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For a high-resolution photo of the winner, click here (will activate link when photo is available).

For more information contact:

Joe Cassady, executive director, Beef Improvement Federation, North Carolina State University; 919-513-0262; www.BIFconference.com; www.beefimprovement.org

Leo McDonnell Honored with
BIF Pioneer Award

HOUSTON, Texas (April 20, 2012) — The Beef Improvement Federation (BIF) honored Leo McDonnell with the Pioneer Award during the organization's 44th annual meeting and research symposium in Houston, Texas, April 18-21. The award recognizes individuals who have made lasting contributions to the improvement of beef cattle, honoring those who have had a major role in acceptance of performance reporting and documentation as the primary means to make genetic change in beef cattle.

Born and raised in Billings, Mont., McDonnell is a fourth-generation rancher, who was raised around both feedlot and cow-calf operations. He and his wife, Sam, live near Columbus, Mont., and have four children (Steve, Darcey, Kelsey and Buffy) and 10 grandchildren.

McDonnell attended Texas Tech University and the University of Wyoming, studying animal nutrition for a feedlot background and animal science. He returned home in 1976 to help his father run the Midland Bull Test and managed a commercial feedlot, Patton and Davidson Feedlot.

Leo and Sam purchased their first ranch in 1987 near Reedpoint, Mont., and later moved their ranch to Rhame, N.D., where they graze about 350 registered cows. They also have a herd of registered cows in western Montana and maintain a fall-calving herd at Columbus, Mont., for a total of about 600 cows.

The couple purchased Midland Bull Test following the death of McDonnell's father in 1993. Known as "The Granddaddy of Performance," the test is recognized as a pioneer in the development and promotion of performance. Midland has grown to testing more than 2,000 bulls per year. It has often led the field in introducing breeders and ranchers to additional trait selection. It was one of the early seedstock programs to measure scrotal size, recognizing its importance to early fertility in female offspring, as well as its importance to bull fertility.

Midland was one of the pioneers in ultrasound, measuring for ribeye area (REA), intramuscular fat (IMF) and back fat (BF) in 1969 and 1970. It has now become the largest private facility to measure individual feed intake to assist in identifying more efficient cattle. Emphasis has been on efficiency as it relates to the cow herd and replacement females.

In 2008, Leo and Sam turned the management and operation of Midland Bull Test over to their son Steve Williams and his wife, Lindsay. They now concentrate their efforts on the cow herd, ranching, grandchildren and developing a national database for efficiency-tested cattle.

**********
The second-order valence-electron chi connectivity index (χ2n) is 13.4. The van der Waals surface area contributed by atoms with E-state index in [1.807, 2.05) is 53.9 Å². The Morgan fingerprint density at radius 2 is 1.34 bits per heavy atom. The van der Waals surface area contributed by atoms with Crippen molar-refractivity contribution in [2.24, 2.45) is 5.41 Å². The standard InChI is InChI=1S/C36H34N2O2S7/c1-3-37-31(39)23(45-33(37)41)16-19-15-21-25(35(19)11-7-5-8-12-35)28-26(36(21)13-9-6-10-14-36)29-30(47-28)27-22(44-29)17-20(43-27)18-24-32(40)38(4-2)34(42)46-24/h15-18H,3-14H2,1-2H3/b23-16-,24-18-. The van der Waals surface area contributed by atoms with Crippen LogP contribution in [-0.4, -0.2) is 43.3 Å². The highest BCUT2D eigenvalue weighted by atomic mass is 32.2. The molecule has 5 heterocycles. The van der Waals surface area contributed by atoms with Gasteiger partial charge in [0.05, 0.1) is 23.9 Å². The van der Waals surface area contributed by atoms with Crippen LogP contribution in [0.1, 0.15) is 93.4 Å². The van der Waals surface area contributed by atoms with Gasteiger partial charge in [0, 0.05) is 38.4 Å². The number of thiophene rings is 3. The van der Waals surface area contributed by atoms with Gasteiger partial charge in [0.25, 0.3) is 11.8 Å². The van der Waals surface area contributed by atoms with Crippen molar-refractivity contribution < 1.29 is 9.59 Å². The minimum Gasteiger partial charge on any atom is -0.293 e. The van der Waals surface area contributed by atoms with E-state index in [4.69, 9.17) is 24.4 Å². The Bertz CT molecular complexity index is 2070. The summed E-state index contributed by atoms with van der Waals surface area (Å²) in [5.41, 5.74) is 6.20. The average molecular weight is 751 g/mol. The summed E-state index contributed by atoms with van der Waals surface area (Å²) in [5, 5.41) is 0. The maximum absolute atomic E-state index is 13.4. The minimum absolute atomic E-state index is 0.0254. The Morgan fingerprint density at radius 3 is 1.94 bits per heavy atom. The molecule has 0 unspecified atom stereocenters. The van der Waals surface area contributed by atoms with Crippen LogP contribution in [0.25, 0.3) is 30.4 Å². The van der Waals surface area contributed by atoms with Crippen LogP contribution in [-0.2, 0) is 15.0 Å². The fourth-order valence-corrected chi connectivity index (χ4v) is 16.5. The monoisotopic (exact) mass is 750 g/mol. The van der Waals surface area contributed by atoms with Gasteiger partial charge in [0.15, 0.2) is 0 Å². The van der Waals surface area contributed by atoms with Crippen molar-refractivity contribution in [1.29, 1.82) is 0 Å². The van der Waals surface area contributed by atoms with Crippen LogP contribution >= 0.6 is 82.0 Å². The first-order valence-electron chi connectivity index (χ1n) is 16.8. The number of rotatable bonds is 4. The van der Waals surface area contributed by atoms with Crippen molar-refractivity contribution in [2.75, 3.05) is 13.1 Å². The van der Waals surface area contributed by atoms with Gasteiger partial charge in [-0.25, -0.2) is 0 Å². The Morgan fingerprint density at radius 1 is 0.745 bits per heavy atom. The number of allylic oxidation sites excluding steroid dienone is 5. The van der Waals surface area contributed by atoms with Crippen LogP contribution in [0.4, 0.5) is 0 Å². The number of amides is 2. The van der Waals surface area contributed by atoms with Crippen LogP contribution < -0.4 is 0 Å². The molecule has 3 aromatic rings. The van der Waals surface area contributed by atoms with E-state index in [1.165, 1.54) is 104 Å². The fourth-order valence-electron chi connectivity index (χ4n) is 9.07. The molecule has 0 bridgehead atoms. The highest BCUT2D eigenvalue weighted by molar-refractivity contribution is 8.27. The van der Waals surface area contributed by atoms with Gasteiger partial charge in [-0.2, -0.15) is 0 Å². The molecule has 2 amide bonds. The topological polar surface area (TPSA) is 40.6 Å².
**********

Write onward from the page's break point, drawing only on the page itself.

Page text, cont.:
Leo has been involved in several industry groups, being a past chair of the Montana Cattle Feeders; a delegate in the mid-1990s for Montana, sitting on the NCBA International Trade Committee and the Research and Education Committee; a co-founder of R-CALF USA in 1998-1999; and currently a director of the U.S. Cattlemen's Association. Leo has also been active in the Montana Stockgrowers Association; the Montana Cattlemen's Association; and the Beartooth Stockgrowers Association.

He has testified on behalf of U.S. cattle producers at numerous Congressional hearings. He is credited with taking the lead in getting country-of-origin labeling (COOL) passed and has spent considerable time in Washington, D.C., advancing issues important to U.S. ranchers.

Leo has received numerous awards, including the 1999 Black Hills Stock Show Agri-Businessman of the Year and the 2000 Ag Advocate of the Year presented at the Billings Chamber of Commerce ag appreciation dinner.

Says Leo, "Life works best when you give back, and I believe this is true on a business and industry level."

He was presented the BIF Pioneer Award at a luncheon Friday, April 20, in Houston.

For more information about this year's symposium, including additional award winners and coverage of the meeting and tours, visit www.BIFconference.com. For more information about the BIF organization, visit www.beefimprovement.org.


Editor's Note: This article is provided as a news release by the Beef Improvement Federation. For a high-resolution photo of the winner, additional award announcements and coverage of the meeting, visit the Awards page at www.BIFconference.com.

The Beef Improvement Federation (BIF) was formed more than 40 years ago as a means to standardize beef cattle performance programs and methodologies and to create greater awareness, acceptance and usage of these concepts of genetic improvement. BIF represents more than 40 state and national beef cattle associations. For more details about the BIF organization, contact Executive Director Joe Cassady at 919-513-0262.


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